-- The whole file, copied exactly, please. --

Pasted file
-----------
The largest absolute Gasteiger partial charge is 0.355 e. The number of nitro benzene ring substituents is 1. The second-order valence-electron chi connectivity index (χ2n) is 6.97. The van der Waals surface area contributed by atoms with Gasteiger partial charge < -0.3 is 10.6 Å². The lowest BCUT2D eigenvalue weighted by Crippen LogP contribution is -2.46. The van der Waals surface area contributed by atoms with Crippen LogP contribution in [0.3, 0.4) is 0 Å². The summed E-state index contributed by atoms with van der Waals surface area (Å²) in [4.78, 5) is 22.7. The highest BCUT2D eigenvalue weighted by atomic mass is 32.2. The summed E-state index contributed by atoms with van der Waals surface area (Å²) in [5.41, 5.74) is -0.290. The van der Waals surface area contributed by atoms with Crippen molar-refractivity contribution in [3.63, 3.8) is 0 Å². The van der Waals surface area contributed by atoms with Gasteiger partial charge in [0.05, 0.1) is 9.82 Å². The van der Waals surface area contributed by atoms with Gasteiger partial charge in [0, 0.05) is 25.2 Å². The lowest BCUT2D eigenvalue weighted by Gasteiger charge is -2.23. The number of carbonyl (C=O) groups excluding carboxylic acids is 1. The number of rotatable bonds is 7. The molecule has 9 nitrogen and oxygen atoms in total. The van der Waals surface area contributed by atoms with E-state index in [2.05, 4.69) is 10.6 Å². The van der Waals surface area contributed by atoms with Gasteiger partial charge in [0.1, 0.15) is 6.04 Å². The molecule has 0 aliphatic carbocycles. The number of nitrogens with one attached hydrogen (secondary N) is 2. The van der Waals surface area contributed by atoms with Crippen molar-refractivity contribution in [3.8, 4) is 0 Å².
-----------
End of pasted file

The largest absolute Gasteiger partial charge is 0.355 e. The number of nitro benzene ring substituents is 1. The second-order valence-electron chi connectivity index (χ2n) is 6.97. The van der Waals surface area contributed by atoms with Gasteiger partial charge < -0.3 is 10.6 Å². The lowest BCUT2D eigenvalue weighted by Crippen LogP contribution is -2.46. The van der Waals surface area contributed by atoms with Crippen LogP contribution in [0.3, 0.4) is 0 Å². The summed E-state index contributed by atoms with van der Waals surface area (Å²) in [4.78, 5) is 22.7. The highest BCUT2D eigenvalue weighted by atomic mass is 32.2. The summed E-state index contributed by atoms with van der Waals surface area (Å²) in [5.41, 5.74) is -0.290. The van der Waals surface area contributed by atoms with Crippen molar-refractivity contribution in [3.63, 3.8) is 0 Å². The van der Waals surface area contributed by atoms with Gasteiger partial charge in [0.05, 0.1) is 9.82 Å². The van der Waals surface area contributed by atoms with Gasteiger partial charge in [0, 0.05) is 25.2 Å². The lowest BCUT2D eigenvalue weighted by Gasteiger charge is -2.23. The number of carbonyl (C=O) groups excluding carboxylic acids is 1. The number of rotatable bonds is 7. The molecule has 9 nitrogen and oxygen atoms in total. The van der Waals surface area contributed by atoms with E-state index in [2.05, 4.69) is 10.6 Å². The van der Waals surface area contributed by atoms with Gasteiger partial charge in [0.1, 0.15) is 6.04 Å². The molecule has 0 aliphatic carbocycles. The number of nitrogens with one attached hydrogen (secondary N) is 2. The van der Waals surface area contributed by atoms with Crippen molar-refractivity contribution in [3.8, 4) is 0 Å².